The freest and most polite English-speaking nation on earth turned 150 today, and, being Canadian, the country isn't sure what that means:
The year 2017 marks 150 years since Confederation. Or rather, what we've come to call Confederation.
Canada is actually a federation, but the term Confederation caught on in the in the 19th century and it stuck — we've named squares and bridges after it, we refer to the "Fathers of Confederation" (and the Mothers too!), and the word has come to represent the country and the events that created it.
"It" being "one Dominion under the crown," a.k.a. the Dominion of Canada, as per the British North America Act of 1867 that unified the colonies (Province of Canada, Nova Scotia and New Brunswick).
In 1982, Canada "patriated" the constitution, a political process that led to Canadian sovereignty, allowing Canadians to amend our Constitution without requiring Britain's approval. This, the Constitution Act of 1982, was a landmark event and enacted our Canadian Charter of Rights and Freedoms. Yes, this declaration of independence took place in the '80s, and it was in 1982 that "Dominion Day," aka July 1, was renamed in Parliament to "Canada Day."
Oh Canada, you millennial, you.
In any event, and in honor of the day: O Canada, I stand on guard for thee.
Kamloops, B.C., 18 July 1991. Canon T-90, Kodachrome 64; exposure unrecorded.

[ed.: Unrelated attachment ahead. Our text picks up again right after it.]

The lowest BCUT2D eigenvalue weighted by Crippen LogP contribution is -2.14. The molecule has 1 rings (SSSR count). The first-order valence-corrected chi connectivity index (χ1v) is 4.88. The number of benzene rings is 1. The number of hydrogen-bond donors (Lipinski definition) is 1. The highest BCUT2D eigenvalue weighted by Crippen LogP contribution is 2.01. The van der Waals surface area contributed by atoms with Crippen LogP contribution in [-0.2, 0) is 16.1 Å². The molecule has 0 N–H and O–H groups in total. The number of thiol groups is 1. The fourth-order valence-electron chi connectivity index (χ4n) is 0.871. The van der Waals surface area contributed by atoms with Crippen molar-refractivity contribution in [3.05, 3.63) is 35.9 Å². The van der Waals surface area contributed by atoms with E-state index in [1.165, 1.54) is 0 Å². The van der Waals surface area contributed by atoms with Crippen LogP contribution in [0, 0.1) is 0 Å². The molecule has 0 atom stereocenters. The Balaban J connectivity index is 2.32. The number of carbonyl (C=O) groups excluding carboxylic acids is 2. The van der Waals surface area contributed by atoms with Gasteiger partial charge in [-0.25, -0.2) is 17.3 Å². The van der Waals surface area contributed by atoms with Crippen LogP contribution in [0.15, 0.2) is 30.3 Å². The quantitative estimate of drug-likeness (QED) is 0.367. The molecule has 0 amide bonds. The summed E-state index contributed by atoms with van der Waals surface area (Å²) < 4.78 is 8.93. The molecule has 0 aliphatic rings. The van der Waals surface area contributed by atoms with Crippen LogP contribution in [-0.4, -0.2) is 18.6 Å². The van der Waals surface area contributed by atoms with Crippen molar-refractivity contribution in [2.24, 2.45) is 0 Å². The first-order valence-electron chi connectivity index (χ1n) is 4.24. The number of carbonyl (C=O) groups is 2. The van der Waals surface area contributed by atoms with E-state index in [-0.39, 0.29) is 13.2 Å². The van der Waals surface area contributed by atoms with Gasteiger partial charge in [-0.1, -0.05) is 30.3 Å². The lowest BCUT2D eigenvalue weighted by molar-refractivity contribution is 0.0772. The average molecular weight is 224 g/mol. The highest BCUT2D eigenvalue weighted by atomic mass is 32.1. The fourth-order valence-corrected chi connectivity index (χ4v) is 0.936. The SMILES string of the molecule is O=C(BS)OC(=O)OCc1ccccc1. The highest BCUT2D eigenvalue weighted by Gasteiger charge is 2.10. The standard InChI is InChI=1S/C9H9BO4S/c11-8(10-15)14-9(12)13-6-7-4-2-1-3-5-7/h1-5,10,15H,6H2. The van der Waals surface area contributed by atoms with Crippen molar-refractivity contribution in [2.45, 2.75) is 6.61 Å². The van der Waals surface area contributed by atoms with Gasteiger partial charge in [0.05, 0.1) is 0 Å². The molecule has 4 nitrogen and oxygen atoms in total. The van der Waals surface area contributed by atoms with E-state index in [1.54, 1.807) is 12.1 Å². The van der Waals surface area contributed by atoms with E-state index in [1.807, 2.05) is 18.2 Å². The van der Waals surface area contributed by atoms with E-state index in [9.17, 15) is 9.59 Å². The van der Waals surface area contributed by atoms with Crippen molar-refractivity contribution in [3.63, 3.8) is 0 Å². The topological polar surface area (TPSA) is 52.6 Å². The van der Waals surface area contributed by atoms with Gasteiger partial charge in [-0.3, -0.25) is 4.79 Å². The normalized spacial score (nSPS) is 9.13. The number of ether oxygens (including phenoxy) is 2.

A fossil found in a mine in Alberta six years ago is one of the best-preserved dinosaur specimens ever discovered:
On March 21, 2011, Shawn Funk was digging in Alberta’s Millennium Mine with a mechanical backhoe, when he hit “something much harder than the surrounding rock.” A closer look revealed something that looked like no rock Funk had ever seen, just “row after row of sandy brown disks, each ringed in gunmetal gray stone.”
What he had found was a 2,500-pound dinosaur fossil, which was soon shipped to the museum in Alberta, where technicians scraped extraneous rock from the fossilized bone and experts examined the specimen.
The fossil, which looks more like a statue than a skeleton, is 110 million years old, and will be at Canada's Royal Tyrrell Museum of Paleontology.
A diver off the coast of British Columbia appears to have found a 66-year-old atomic bomb casing:
The Canadian navy will be heading to the coast of British Columbia to investigate claims that a diver may have come across “the lost nuke” – a Mark IV bomb that went missing after an American B-36 bomber crashed in the region during the cold war.